These land preservation agreements are made with willing landowners who agree to set aside their land permanently from future commercial development in order to maintain the natural habitat of their property. It is important to note that these are voluntary agreements between the landowner and RIVERLINK; we are not in any way a state or federal agency. But the federal government does specifically authorize land trusts (not just any 501(c)(3) agency) to hold these conservation agreements, which are formal, legal documents which are recorded in the county records wherever the land is located.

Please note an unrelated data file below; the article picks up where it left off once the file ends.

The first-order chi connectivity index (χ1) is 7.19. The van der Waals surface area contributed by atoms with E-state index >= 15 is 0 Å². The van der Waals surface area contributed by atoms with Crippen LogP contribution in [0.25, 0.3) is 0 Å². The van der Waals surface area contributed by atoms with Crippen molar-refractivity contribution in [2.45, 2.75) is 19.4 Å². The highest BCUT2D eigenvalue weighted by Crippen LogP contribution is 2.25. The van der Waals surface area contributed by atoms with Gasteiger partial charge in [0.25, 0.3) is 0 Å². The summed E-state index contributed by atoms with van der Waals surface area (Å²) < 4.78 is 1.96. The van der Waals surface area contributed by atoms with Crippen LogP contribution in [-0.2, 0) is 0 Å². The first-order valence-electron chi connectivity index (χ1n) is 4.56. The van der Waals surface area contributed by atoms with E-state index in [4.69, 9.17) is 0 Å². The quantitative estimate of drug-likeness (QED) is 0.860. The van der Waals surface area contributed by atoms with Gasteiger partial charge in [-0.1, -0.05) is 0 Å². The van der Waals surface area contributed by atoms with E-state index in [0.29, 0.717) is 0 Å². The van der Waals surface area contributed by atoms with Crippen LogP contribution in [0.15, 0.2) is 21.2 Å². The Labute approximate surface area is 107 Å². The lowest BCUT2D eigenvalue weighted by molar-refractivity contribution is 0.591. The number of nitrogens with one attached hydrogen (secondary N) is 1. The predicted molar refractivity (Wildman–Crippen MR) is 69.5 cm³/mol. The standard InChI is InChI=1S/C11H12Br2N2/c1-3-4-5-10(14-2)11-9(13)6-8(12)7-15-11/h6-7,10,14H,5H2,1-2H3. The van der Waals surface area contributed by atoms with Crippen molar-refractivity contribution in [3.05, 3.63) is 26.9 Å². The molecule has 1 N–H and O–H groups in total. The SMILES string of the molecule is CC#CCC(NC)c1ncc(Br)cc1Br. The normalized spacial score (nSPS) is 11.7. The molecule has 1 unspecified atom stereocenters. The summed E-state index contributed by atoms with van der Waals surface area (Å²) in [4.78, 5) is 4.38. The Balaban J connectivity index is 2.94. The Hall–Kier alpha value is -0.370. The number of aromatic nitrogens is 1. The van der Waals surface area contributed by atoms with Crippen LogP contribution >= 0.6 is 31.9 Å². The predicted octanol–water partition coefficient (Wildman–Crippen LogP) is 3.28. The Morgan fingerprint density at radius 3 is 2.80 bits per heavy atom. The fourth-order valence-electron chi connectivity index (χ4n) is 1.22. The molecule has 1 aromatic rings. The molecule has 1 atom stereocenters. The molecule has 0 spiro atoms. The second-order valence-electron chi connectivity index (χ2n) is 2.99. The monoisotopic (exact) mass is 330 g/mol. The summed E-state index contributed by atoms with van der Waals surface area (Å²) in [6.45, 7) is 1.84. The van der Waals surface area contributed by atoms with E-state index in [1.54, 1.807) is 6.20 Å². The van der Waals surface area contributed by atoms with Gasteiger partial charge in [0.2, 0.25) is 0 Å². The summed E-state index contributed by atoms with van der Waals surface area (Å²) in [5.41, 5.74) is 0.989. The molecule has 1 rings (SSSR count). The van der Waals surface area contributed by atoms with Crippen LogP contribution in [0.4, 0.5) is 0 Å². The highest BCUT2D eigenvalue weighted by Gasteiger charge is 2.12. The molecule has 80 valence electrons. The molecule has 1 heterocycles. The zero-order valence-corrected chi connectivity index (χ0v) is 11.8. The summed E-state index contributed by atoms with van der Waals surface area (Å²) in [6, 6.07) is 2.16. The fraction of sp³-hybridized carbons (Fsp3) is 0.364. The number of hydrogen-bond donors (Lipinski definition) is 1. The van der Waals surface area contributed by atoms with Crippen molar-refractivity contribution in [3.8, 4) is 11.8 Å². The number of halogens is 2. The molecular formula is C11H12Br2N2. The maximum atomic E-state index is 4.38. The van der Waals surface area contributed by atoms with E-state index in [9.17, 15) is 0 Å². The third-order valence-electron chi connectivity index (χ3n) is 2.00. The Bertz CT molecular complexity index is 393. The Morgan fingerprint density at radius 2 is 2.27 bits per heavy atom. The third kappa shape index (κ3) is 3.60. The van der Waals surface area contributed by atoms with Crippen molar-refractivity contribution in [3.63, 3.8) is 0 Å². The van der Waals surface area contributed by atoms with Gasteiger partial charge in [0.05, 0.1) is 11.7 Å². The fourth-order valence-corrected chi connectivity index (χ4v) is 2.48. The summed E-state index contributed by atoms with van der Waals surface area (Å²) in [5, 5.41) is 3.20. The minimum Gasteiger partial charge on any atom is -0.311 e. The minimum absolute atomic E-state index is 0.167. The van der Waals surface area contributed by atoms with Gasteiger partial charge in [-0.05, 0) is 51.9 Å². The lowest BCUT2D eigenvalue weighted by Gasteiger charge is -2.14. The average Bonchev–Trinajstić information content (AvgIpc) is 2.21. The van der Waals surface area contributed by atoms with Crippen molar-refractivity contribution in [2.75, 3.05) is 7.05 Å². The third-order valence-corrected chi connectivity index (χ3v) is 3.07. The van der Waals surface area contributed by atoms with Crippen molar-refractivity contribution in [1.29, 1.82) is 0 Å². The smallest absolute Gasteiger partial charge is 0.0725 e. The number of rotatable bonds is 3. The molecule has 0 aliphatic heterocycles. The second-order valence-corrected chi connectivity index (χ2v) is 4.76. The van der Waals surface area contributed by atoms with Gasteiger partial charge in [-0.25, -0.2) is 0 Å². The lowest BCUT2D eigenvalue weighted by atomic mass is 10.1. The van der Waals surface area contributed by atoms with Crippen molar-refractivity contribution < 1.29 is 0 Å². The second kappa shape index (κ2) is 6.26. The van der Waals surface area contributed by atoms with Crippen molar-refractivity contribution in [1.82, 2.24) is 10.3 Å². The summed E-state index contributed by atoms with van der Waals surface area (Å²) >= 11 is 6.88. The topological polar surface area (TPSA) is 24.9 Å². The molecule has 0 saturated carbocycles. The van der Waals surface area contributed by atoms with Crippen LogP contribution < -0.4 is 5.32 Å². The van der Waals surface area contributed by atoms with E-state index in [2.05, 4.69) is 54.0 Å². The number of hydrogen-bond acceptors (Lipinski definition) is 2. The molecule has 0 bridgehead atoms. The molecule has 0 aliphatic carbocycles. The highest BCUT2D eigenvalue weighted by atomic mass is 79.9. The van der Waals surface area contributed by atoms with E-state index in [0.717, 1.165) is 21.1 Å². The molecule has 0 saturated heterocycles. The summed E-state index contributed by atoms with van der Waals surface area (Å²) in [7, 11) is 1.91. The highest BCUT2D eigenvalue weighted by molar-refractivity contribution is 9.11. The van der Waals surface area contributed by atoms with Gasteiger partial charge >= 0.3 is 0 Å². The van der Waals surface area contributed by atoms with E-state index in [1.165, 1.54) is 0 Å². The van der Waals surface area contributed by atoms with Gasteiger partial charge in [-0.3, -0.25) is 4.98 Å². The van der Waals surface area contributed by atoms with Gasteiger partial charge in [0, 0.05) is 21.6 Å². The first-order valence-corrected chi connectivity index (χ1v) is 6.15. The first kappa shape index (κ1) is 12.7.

*The protection of a relatively natural habitat of fish, wildlife, or plants, or similar
*The preservation of certain open space (including farmland and forest land); or
*The preservation of a historically important land area or a certified historic structure;
*The preservation of land areas for outdoor recreation by, or the education of, the
In general, a property must have significant natural resources and conservation value related to RIVERLINK’s mission to be considered for a conservation easement.